My talk on Encryption & Electronic Commerce in Australia, Friday to the Security Group was not a great success. This might be because it is usually their general discussion time I was gate crashing. On the other hand, they were busy cracking the security on bank credit cards. Anyway the ale in the Eagle public house in Bene't Street afterwards was okay.
The following Monday I met Sir Peter Swinnerton-Dyer, Chair of the University IT Committee. A discussion of IT research issues took place over lunch at ``high table'' in Trinity College. This was my second high table meal (following dinner at Kings) and was not as intimidating as I expected. I suppose I felt a bit like someone from a republic confronted by royalty: fascinated by the ceremony, delighted to be part of the proceedings, but a little uncomfortable with the non-egalitarian nature of it all.
The last seminar I attended was a bit of a ``busman's holiday'' back at the Computer Security Group on ``Information Warfare and Infosec - Future Challenges'', by David Ferbrache, Defence Research Agency, UK Ministry of Defence, Malvern. This covered many of issues of interest to the Australian Department of Defence.
Was it worth spending thousands of dollars of ACS member's money to fly to the UK, two weeks of my holiday and hundreds of dollars for a micro-sabbatical? I think so. E-mail is useful but less so than meeting people. The IT professionals I met shared the same concerns and were addressing similar issues as in Australia. We do not lack in technical ability. What I think Cambridge might be able to teach us is the importance of having a social setting conducive to co-operative work by people. This is not about expensive buildings or equipment...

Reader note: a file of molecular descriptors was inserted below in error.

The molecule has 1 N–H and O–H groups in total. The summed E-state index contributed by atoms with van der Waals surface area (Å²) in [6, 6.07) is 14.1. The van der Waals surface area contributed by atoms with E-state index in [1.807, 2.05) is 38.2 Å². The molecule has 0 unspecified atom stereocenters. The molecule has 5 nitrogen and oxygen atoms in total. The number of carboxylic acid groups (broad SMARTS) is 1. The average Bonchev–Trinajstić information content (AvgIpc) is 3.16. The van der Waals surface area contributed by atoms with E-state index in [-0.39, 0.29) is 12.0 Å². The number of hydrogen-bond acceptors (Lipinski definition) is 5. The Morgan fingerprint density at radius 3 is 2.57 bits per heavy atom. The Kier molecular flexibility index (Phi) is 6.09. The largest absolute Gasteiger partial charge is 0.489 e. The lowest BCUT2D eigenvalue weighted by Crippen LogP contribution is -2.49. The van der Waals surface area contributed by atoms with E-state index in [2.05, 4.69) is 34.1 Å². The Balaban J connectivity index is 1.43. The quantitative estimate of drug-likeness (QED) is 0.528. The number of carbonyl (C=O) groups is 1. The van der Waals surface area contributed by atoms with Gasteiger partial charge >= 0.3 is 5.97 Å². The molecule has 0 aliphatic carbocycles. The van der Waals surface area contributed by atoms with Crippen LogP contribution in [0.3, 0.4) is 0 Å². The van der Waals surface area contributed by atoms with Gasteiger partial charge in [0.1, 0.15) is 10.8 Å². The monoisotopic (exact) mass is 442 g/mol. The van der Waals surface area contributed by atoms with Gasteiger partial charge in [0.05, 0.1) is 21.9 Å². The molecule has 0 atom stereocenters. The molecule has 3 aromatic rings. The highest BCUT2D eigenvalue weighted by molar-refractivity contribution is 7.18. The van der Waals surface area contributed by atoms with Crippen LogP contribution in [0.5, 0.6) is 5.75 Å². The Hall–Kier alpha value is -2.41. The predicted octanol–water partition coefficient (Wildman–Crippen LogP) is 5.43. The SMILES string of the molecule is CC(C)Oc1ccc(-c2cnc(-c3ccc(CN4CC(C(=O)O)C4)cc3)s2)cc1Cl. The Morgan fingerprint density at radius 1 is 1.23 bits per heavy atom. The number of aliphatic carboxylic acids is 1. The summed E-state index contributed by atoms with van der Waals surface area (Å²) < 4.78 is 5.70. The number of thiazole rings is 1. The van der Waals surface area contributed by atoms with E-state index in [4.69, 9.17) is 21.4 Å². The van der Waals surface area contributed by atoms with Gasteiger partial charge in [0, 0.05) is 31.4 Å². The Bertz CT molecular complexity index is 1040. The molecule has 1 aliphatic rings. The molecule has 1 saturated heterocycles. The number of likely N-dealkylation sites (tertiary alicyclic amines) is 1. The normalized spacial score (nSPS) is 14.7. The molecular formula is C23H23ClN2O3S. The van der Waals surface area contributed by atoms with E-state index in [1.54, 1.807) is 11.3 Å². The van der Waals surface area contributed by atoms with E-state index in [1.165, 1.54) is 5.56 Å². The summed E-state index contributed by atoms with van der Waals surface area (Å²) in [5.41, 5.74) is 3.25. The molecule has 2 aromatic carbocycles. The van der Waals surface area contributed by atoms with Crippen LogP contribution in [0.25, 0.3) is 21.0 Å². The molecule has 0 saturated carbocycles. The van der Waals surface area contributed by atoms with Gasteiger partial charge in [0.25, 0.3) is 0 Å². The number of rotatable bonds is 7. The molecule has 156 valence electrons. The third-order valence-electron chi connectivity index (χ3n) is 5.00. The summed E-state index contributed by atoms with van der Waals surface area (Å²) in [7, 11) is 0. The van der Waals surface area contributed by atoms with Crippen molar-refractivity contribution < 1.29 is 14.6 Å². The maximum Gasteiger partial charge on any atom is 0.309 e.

...and that's the message I gave them at the Information Systems Driving Radical Change conference the next week. This was followed by a Cocktail Party and dinner for the ACS's 30th anniversary. It was quite a contrast to the UK to be standing outdoors at 7pm looking at the Sydney skyline from the National Maritime Museum.
In practice, the GSM telephone did not turn out to be that useful. I only got about six calls (two were wrong numbers about insurance on a car). Vodaphone reception in Cambridge was not reliable and I could not get data calls to work at all on that network. Cellnet was more reliable and the data service worked well (even from a bus).
What is needed to make international roaming useful is a system that takes into account the human factors of long distance communication and does not just transmit calls over longer distances. When overseas I would like to have calls from Australia answered in Australia and SMS message sent, but calls from the country I am in sent through. This could be built into the telephone system or implemented more crudely by allowing SMS messages to be forwarded to a temporary number in the other country.
- Compare the design of the web version of this document and the original (Worthington, 1996). Which changes are due to development of web standards and which to increased experience of the web designer?
- What can you find out from open source (that is on-line) information about the places and people mentioned in this travelogue?
- Worthington, T. (1996) Windsor and Cambridge, UK - Cambridge live from a Double Decker Bus, URL
- Worthington, T. (1996) Electronic Operations in the ACS - Presentation for the Electronic Operations Exchange Meeting, November 1996, URL
- Worthington, T. (1998) Overview, Whole-of-Australian-Government Search Architecture, 28 January 1998, URL
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Copyright © Tom Worthington 1999.